Thursday, 29 June 2017

Google makes celebration for July 4th with explosive Play Store deals on movies, games, music, and more

Just in time for the long Fourth of July weekend, Google has announced a massive sale in the Play Store. So in this regard, whether you’re looking to veg out, rock out, or work out, you can score some pretty big savings, but you need to act fast. Now, if you don’t want to brave the crowds at the theaters you can rent a flick on Google Play for just 99 cents. The sale applies to any movie in the Play Store, including recent hits such as Saban's Power Rangers and Get Out. Additionally, Google has marked down some of its top TV new releases up to 50 percent off, in case you wish to spend your weekend binging. From now, if you’re headed to the beach, you can snag some great tunes for free. Google is offering a free four-month subscription to Play Music for new subscribers. Normally priced at $10 a month, it matches the best deal we’ve seen for Google’s streaming music service. There’s also a sale running on some of the Play Store’s best-selling books, including Zero Hour, the seventh book in Tom Clancy’s Power Plays series, Douglas Coupland’s Life After God, and Wonderland by Jennifer Hilier, each for $2. Now as for gamers, Google has sliced the price of some of the most-popular titles by as much as 80 percent. Among the bargains are Star Wars: KOTOR for $3 (regularly $10), Call of Duty: Black Ops Zombies for $2 (normally $7), and Final Fantasy Tactics for $6 (regularly $12). Additionally, there are savings off some in-app purchases. Elsewhere, Google Play is also giving out 50 percent discounts on subscriptions for numerous popular services, such as Peak, Memrise, Runtastic, and The New York Times. You’ll need to subscribe to a year of service to get the savings. The movie and TV promotions end run through July 13, while the sales on apps, games, books, and music end July 6. Thanks for reading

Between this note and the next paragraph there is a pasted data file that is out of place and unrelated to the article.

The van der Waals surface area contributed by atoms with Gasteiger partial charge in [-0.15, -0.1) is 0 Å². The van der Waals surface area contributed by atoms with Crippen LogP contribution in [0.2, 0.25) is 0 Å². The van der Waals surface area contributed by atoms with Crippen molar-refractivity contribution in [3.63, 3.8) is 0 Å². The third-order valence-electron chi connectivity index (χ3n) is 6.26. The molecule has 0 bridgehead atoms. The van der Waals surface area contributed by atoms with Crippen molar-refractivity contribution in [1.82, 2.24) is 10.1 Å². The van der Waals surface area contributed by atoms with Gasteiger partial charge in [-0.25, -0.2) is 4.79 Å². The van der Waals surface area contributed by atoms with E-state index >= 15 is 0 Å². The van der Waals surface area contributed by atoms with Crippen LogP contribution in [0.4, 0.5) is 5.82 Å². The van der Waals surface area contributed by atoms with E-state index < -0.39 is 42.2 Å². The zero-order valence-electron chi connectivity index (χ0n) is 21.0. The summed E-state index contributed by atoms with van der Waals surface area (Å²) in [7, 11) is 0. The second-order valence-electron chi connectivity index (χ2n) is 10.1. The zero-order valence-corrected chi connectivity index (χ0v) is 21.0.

Wednesday, 21 June 2017

Much Casual? Dressing for Success in Today's Workplace

As for many employers, the days of wearing formal suits to the office each morning are a thing of the past, new research shows. The study by Robert Half Finance & Accounting revealed that just one-quarter of organizations require employees to dress formally at work. Specifically, only 4 percent make employees wear a suit and tie and just 21 percent require workers to wear dress slacks or skirts with button-down shirts. Most employers are giving employees the room to wear a little more casual attire. More than 60 percent of organizations allow workers to dress somewhat casually by wearing khakis and polo shorts or sweaters, while 13 percent let employees dress even more casual by wearing jeans and T-shirts. "Workplaces are evolving and so are office attire trends," said Paul McDonald, Robert Half senior executive director, in a statement. While a large number of employees appreciate not having to dress up every day, having a relaxed dress code is causing workers some difficulty trying to figure out what's appropriate to wear. Now in a separate study from the staffing firm OfficeTeam, 56 percent of employees said they prefer more relaxed dress codes. However, more than 40 percent said they are at least sometimes unsure if a piece of their clothing is office appropriate. Surprisingly, nearly half of the workers surveyed said they wouldn't mind wearing a uniform to work every day so they never had to think about what to wear. "As work attire skews more casual, the rules about acceptable office wear aren't always clear-cut," said Brandi Britton, a district president for OfficeTeam. And more on this, among some of the clothing items employees are unsure on are:
An off-the-shoulder ("cold shoulder") top
A Hawaiian shirt
A baseball hat
Fishnet stockings